Goldweight in the shape of a fan: a small, thin handle attached to a flat, spherical form, with a spiraling motif coming out of the center; the attachment of the handle to the circular shape is by way of a semi-circle, decorated with a spiraling motif flowing in the opposite direction.
Fans are commonly used among the Asante and other Akan-speaking people of Ghana and Côte d'Ivoire-- to cool a king or queen in court or in public, for example. Fans were made of strips of palm leaves and worked into various forms using basketry weaving techniques. Here such a fan is reproduced as a gold weight-- one example of the representation of utilitarian and courtly objects in Akan goldweights.
Goldweight in the shape of a gun cartridge belt with attached powder bag and horn.
Some of the figurative weights used by Akan-speaking peoples in Ghana and Côte d'Ivoire took the form of important items of regalia, referring to a ruler's spiritual, political or military powers. This weight depicts the elaborately decorated cartridge belt with powder bag and horn worn by the official sword bearers who served Asante rulers. More specifically, it might depict the gun cartridge of the legendary general Akowua, about whom a proverb says: "The gun cartridge-belt of Akowu has never been known to lack bullets" ("Atuduro asa a, nnye Akowua ntoa mu a"). In other words, the proverb, and the goldweight that expresses it in visual form, remind the viewer or listener of the importance of resourcefulness and preparedness.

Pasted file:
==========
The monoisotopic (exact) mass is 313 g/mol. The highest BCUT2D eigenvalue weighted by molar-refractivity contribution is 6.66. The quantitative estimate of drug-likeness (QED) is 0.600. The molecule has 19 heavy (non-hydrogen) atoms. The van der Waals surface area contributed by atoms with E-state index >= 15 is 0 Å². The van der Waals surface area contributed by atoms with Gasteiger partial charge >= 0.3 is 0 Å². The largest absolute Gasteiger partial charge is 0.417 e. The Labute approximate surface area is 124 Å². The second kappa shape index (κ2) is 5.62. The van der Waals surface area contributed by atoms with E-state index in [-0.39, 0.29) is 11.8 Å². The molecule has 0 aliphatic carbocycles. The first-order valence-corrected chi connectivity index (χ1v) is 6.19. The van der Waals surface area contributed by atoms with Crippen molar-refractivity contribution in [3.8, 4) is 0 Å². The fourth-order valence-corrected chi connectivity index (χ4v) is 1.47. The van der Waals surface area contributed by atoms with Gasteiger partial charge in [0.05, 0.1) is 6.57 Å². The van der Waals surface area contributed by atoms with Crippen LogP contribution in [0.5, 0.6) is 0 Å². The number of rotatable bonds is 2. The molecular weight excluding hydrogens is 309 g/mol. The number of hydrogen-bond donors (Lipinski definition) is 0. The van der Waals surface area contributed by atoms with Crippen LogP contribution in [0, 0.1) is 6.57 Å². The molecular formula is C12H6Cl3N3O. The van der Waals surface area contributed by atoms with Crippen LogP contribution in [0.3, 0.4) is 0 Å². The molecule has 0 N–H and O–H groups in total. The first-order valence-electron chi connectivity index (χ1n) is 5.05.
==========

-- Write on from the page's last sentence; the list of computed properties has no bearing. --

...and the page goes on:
Red, felt, miter-shaped hat with lateral flaps that terminate in gold-colored tassles. An internal wood frame sewn inot the central "spine" of the hat keeps its peaked shape. Two figures are delicately embroidered with yellow thread, one on each side of the hat. The figre on its left resembles a lizard with a small round head and long tail. The figure on the right is human and appears to be wearing a costume. A narrow strip of green fabric covers the extermal, central spine or seam of the hat. The hat's interior is green.
Peaked or “miter-style” hats are found in many parts of west Africa. This hat is of undetermined origin and might best be viewed as a visual document of aesthetic mixing between several different cultural groups. Its color and shape suggest it may haven been inspired by a type known in the Mande language as bambada, or crocodile’s mouth, named for the lateral tapers that resemble the open jaws of a crocodile, which was worn by warriors of the Mande-speaking groups from the western Sahel. The fine stitch work and design resembles that of Manding embroiderers, whose designs can be found on garments throughout the region. The hat also resembles a style worn by men in western Cameroon, which was strongly influenced by Hausa fashions brought by traders from northern Nigeria in the late 19th century.
A square, leather purse with tassels hanging off the bottom. A triangle is sewed onto the top of the bag. The leather of the purse is brown, but is also decorated with purple, yellow, and green stripes.
Miter-shaped hat with double layer of fabric made from whorls of light-colored cotton applique on dark green velveteen ground. Sides of hat terminate in red tassels. Front edge of hat is trimmed with red fabric.
In the Grassfields region of western Cameroon, his type of hat was reserved for chiefs and elders to denote their authority. Its style of appliqué is influenced by Hausa aesthetic ideas.